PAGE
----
In response to the remand, the Veteran was scheduled for examinations in October 2017; however, he failed to report for his scheduled examinations.

In correspondence received from the Veteran’s representative in November 2017, it was requested that VA order a new VA examination as the Veteran missed his examination through no fault of his own as he was homeless, unable to get transportation to the examination location, and lost the phone number to call and reschedule.

Under 38 C.F.R. § 3.326 (a) (2017), individuals for whom examinations have been authorized and scheduled are required to report for such examinations, and when entitlement to a benefit cannot be established or confirmed without a current VA examination and a claimant, without “good cause,” fails to report for such examination scheduled in conjunction with a claim for increase, the claim shall be denied.

In this case, given the November 2017 statement, the Board finds that the Veteran has provided “good cause” for not attending the scheduled examinations. Thus, on remand the Veteran is to be afforded another opportunity to report for a VA examination.

The Veteran is reminded, however, that the “duty to assist is not always a one-way street,” and he is obliged to cooperate in the development of the pending claim. Wood v. Derwinski, 1 Vet. App. 190, 193 (1991). Should the Veteran, without good cause, fail to report for an examination scheduled in conjunction with this matter, the claim shall be rated based on the evidence of record. See 38 C.F.R. § 3.655 (a), (b) (2017).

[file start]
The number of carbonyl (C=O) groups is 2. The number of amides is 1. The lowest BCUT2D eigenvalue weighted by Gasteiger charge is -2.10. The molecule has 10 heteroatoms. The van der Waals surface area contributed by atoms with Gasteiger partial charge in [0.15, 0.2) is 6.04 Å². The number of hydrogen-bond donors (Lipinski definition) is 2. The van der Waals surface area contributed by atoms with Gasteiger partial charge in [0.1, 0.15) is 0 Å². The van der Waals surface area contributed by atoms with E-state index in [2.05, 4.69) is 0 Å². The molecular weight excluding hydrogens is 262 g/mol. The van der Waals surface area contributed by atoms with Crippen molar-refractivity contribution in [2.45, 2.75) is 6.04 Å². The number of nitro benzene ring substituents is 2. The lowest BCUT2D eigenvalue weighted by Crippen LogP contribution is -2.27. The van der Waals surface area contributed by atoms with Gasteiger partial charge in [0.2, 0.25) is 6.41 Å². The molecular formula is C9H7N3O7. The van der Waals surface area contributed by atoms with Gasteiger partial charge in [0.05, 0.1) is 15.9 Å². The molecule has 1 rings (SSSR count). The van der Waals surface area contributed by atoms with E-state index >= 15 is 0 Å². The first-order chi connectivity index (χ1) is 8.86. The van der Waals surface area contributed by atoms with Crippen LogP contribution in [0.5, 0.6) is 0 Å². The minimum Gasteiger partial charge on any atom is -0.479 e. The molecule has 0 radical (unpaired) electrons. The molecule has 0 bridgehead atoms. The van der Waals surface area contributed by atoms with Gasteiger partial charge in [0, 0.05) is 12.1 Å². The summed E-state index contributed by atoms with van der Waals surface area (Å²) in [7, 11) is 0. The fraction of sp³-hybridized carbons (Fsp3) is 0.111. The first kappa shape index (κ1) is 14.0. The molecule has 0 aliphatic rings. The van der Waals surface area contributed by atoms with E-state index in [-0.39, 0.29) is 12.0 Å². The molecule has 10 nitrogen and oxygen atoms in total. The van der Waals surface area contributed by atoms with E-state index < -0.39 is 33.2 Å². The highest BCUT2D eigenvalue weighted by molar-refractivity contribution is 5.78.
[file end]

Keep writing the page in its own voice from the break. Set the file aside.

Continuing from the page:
Accordingly, the case is REMANDED for the following action:

(Please note, this appeal has been advanced on the Board’s docket pursuant to 38 C.F.R. § 20.900(c). Expedited handling is requested.)

1. The Veteran should be afforded a VA examination by an examiner with appropriate expertise to determine if his back disability is related to his service. The electronic claims file must be provided to and reviewed by the examiner. Any indicated studies should be performed.

Based on the examination results and a complete review of the electronic claims file, the examiner should address the following:

a.) diagnose any back disability the Veteran has had at any point during the appeal period.

b.) opine as to whether there is a 50 percent or better probability that the Veteran’s back disability was present during active service.

c.) if the examiner is of the opinion that a back disability was present during service, the examiner should provide an opinion as to whether the back disability clearly and unmistakably existed prior to service and clearly and unmistakably underwent no permanent increase in severity as a result of active duty.

d.) if the examiner is of the opinion that a back disability was not present during service, the examiner should provide an opinion as to whether there is a 50 percent or better probability that the back disability is etiologically related to the Veteran’s active service.

The examiner is asked to address the July 2017 opinion from Dr. B.K.

A complete rationale for all opinions expressed must be provided.